I thought that was going to be it for me this year, in terms of books being published, but then the fates aligned and An Autumn Dream came out in November! I don’t know how it works for others, but when I write something, I hope it’ll be published, but I’m realistic and know that it’s never guaranteed. I felt that way with The Sight Seer, and I felt it even more with the novella. It was just a few little stories that I wrote for myself because it was hard for me to let the characters. So to have this one out there as well? It’s even more meaningful.

In terms of writing, I wrote the sequel to The Sight Seer over the summer, from June 8th to August 12th. The first draft was 78,442 words, and the current draft is 79,416 words. After I finished the sequel, I wrote the third short story for the novella. And then, starting November 11th and still going strong, I began writing the third book in the Silver Moon Saga. It’s currently 58,374 words, and I have a ways to go. I had been hoping to finish it before the year ended, but I quickly learned that writing during the holidays is a very bad idea. At least now I know for next year!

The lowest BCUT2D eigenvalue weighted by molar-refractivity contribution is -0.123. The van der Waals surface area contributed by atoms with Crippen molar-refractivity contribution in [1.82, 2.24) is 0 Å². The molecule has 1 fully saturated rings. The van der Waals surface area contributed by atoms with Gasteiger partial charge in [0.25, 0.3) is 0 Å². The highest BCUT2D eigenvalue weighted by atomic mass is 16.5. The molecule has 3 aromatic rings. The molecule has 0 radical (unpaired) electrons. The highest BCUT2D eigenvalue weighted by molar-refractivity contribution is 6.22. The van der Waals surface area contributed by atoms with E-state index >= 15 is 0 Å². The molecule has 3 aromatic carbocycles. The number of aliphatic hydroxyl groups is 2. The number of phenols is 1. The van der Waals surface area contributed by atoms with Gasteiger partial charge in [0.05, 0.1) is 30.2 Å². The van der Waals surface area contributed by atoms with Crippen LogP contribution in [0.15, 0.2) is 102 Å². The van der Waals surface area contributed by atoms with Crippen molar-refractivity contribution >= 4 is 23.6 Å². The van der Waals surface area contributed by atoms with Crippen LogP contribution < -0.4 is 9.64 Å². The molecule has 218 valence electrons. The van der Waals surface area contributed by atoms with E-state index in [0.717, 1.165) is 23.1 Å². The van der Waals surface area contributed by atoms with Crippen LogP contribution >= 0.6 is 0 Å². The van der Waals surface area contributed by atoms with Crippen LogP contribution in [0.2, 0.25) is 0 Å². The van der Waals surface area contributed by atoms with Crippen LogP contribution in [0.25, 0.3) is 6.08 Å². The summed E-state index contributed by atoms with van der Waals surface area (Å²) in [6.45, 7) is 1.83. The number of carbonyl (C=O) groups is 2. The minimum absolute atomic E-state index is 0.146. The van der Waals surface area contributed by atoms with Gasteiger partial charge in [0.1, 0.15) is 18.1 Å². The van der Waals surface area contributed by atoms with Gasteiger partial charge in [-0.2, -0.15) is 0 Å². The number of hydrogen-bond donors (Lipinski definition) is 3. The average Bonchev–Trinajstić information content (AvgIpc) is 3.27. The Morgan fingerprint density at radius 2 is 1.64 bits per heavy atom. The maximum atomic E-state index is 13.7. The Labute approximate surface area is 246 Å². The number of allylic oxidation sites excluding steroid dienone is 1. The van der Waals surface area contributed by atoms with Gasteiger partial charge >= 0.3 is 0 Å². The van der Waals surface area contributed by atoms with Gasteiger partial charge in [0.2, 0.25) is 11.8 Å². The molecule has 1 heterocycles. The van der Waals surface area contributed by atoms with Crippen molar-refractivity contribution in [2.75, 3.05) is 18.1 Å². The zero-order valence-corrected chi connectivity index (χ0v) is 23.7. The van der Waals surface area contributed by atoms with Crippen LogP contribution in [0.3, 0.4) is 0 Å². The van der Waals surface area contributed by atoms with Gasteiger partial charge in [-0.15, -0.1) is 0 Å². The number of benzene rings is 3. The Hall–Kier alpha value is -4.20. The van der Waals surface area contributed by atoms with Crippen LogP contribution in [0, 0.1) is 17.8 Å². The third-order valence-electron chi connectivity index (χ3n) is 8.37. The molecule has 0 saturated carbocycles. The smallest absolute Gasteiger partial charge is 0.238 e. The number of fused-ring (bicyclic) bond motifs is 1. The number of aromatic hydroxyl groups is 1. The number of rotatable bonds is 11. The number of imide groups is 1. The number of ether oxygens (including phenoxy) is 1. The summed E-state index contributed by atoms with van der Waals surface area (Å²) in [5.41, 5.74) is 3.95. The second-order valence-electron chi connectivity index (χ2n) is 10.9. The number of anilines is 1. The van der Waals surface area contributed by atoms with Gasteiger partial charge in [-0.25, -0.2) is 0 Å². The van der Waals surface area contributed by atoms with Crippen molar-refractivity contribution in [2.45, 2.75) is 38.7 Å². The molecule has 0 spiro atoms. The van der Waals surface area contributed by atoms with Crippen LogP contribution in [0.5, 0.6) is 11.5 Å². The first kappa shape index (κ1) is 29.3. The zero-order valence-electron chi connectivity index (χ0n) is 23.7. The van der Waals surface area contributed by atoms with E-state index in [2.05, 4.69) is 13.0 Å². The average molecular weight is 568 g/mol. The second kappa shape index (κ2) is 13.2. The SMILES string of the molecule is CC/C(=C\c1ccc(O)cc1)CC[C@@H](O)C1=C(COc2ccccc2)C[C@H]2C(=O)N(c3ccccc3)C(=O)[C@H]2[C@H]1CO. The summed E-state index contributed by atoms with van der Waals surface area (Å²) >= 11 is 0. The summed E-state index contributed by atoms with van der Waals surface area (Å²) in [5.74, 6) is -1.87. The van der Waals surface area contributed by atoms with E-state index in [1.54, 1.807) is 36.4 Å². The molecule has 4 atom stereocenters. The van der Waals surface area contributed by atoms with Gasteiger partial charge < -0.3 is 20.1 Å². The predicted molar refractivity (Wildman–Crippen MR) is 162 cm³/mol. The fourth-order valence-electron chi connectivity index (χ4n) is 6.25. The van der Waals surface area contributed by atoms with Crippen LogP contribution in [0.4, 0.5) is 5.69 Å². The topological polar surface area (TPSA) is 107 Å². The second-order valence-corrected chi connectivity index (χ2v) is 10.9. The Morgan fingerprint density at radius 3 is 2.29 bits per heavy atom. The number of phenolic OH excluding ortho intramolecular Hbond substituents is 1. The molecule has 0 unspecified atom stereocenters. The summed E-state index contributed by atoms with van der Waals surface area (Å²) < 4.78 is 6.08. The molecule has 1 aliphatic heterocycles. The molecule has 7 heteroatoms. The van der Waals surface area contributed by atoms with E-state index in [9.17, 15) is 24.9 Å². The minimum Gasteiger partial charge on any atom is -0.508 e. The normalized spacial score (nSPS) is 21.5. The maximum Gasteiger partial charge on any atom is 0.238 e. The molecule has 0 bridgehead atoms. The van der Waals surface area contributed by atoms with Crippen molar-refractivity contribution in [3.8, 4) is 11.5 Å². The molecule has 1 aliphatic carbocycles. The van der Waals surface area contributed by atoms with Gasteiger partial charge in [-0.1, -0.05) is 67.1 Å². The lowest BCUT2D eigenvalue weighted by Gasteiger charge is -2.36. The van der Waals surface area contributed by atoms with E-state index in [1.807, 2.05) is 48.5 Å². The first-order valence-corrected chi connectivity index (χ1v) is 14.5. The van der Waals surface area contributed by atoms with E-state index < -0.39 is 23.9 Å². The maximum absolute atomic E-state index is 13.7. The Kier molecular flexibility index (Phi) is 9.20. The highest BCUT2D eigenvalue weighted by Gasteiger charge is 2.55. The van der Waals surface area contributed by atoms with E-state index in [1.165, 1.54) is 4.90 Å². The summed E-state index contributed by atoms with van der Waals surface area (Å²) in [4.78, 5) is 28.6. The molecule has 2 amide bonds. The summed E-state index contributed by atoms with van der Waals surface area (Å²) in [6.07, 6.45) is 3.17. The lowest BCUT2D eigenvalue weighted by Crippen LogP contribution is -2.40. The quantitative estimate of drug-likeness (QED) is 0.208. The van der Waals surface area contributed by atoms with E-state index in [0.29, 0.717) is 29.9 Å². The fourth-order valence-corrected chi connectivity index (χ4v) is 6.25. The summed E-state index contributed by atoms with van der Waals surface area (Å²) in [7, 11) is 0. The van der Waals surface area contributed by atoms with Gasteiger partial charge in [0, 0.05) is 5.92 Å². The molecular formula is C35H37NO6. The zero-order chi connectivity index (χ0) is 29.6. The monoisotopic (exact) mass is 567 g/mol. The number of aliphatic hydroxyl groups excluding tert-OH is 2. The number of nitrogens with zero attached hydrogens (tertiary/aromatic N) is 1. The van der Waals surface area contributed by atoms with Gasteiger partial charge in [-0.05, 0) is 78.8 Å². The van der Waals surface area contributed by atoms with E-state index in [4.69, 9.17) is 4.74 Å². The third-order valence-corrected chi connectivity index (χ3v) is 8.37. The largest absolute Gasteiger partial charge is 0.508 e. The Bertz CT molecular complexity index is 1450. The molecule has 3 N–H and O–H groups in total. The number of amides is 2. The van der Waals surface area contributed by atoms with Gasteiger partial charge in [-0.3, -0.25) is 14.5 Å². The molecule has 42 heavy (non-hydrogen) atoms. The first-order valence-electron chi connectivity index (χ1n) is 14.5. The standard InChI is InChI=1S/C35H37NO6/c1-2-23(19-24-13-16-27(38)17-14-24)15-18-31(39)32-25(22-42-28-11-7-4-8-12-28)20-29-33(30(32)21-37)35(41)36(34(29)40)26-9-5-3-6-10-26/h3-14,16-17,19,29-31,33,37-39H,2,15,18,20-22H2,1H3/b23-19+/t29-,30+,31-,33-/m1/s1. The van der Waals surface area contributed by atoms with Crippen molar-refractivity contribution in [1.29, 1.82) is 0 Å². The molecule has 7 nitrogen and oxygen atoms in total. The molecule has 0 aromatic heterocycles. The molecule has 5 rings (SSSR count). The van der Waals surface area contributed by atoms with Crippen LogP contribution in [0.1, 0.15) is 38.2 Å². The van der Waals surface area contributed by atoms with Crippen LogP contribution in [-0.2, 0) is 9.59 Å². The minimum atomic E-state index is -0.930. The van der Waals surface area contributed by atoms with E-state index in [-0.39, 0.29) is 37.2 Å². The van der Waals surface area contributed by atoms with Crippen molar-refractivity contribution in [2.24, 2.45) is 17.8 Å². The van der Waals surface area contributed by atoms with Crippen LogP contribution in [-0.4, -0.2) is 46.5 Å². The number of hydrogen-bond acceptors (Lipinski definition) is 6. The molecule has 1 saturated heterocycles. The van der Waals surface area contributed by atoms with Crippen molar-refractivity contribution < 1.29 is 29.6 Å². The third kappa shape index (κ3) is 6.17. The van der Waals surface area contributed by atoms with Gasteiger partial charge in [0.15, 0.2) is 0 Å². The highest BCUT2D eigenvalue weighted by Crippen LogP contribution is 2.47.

In 2014 I hope to completely finish that series before venturing into something new. I’ve had an idea for a fairy tale since May that I’m itching to write, along with an idea for a contemporary. There’s always something, but never enough time to write it all. I’m excited to see what I come up with in the new year!

Have a wonderful 2014!

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A Much Needed Update.